• Toby Irwin

Using the 1979 Revolution as Future Indicators

In 1979, the Iranian Revolution reshaped foreign relations in the Middle East. Iran shifted from being an American ally under the Shah regime to a theocratic, Islamic Republic. It also emboldened Iraq to become increasingly hostile to Iran since the USA began to offer support. Symbolic of the revolution is the Hostage crisis of the same year. After a failed attempt in February, November saw a successful storming of the embassy with 60-odd hostages taken. Subsequent rescue efforts failed and saw eight US servicemen killed.

40 years later and one can't help but note parallels with events unfolding now. So, what is the background to what is happening? Ever since the revolution tensions have been present between the two powers, and recent decades has seen Iran increasingly try and assert itself as a regional superpower. Most notable to the Western public is the Iran nuclear deal, which has seen Tehran pursue nuclear capability.

More recently, Washington has been attempting to curtail Iranian influence in the region and its web of connections to terrorist organisations. One such organisation, Kataib Hezbollah, is said to be responsible for the death of a US civilian in Iraq on the 27th of December 2019. This rocket attack also wounded several US soldiers. Retaliation from the United States saw an airstrike kill 25 militants two days later, on the 29th of December. This retaliation is said to be the reason for the attack on the US embassy, in Baghdad, on New Years day.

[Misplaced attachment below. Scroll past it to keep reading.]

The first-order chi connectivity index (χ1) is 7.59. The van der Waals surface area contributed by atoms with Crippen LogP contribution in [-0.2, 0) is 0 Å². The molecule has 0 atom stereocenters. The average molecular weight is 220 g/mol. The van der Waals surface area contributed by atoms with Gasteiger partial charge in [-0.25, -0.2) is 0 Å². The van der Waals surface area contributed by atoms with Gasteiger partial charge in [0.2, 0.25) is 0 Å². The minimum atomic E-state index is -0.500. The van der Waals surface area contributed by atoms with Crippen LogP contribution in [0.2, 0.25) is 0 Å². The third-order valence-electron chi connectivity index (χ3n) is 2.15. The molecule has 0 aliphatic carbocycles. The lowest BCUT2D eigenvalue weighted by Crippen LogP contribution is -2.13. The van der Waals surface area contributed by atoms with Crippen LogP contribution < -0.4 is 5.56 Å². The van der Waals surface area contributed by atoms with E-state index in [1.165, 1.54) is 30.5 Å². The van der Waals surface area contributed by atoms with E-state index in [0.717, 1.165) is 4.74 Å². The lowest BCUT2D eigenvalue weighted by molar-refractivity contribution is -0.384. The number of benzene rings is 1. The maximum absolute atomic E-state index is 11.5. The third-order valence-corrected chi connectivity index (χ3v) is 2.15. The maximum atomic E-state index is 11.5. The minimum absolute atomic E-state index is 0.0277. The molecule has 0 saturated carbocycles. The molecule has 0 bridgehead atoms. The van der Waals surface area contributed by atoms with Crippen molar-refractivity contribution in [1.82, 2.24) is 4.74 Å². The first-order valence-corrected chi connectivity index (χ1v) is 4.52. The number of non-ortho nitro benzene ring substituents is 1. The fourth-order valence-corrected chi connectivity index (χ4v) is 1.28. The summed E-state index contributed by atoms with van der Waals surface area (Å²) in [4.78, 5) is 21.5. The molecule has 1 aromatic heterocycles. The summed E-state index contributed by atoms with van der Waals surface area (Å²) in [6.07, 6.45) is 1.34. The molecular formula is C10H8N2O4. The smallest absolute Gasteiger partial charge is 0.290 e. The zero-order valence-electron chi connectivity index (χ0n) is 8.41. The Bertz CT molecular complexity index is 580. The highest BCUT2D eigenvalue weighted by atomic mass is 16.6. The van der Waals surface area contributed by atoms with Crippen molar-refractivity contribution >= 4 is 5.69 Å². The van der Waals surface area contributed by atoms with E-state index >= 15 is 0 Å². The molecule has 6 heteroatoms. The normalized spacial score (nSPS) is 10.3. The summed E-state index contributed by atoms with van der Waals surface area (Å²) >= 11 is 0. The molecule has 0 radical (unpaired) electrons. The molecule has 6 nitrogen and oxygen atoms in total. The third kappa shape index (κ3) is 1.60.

It is believed that the militias involved in the attack were backed by Iran, and coordinated by Qassem Soleimani. Soleimani was killed in a US airstrike a few days ago and has since sparked backlash from Tehran. Vowing revenge, Iran has seen a nationalistic upsurge with anti-American sentiment. The question now, however, is whether this sentiment will spill over into Iraq. Will the events of 1979 in Iran be replicated in Iraq today? The Iraqi parliament is voting today on whether to expel US forces from the country.

It is not a black and white issue though. One should not see Iraq and Iran bundled together in a quasi-alliance purely due to anti-US sentiment. The 1980s saw a serious war between the two Middle Eastern powers which, even today, has hangover tensions. The US has been helpful in suppressing terrorist cells throughout Iraq and has supported the government there for some time. Conversely, Iran has become an increasingly vital trading partner to Iraq, and pro-Iranian political groups are becoming increasingly potent in Iraqi politics; not to mention the influence of its web of militias throughout the country.

Iran might feel it necessary to accommodate nationalistic surges by following through on its threats. This would likely materialise in the realm of cyber attacks and shipping frustration. After all, Iran possesses significant capabilities to shut off the gulf and threaten oil traffic. It could, for example, use swarm tactics to overwhelm traditional naval capabilities (as it has done before). US responses will likely depend on which way Iraq swings in the coming days and weeks. Will Iraq follow the path of Iran in 1979 and exclude the US from the region? Or will it facilitate US responses?



Cover Photo: USS Stark damaged by Iraqi Exocet missile in the Iran-Iraq War (1987)

At the time of writing, Toby Irwin is a third year student at the University of St Andrews. He is studying International Relations. Areas that interest him the most are UK foreign policy and the defence/aerospace industry.

The student project covering international relations and foreign affairs


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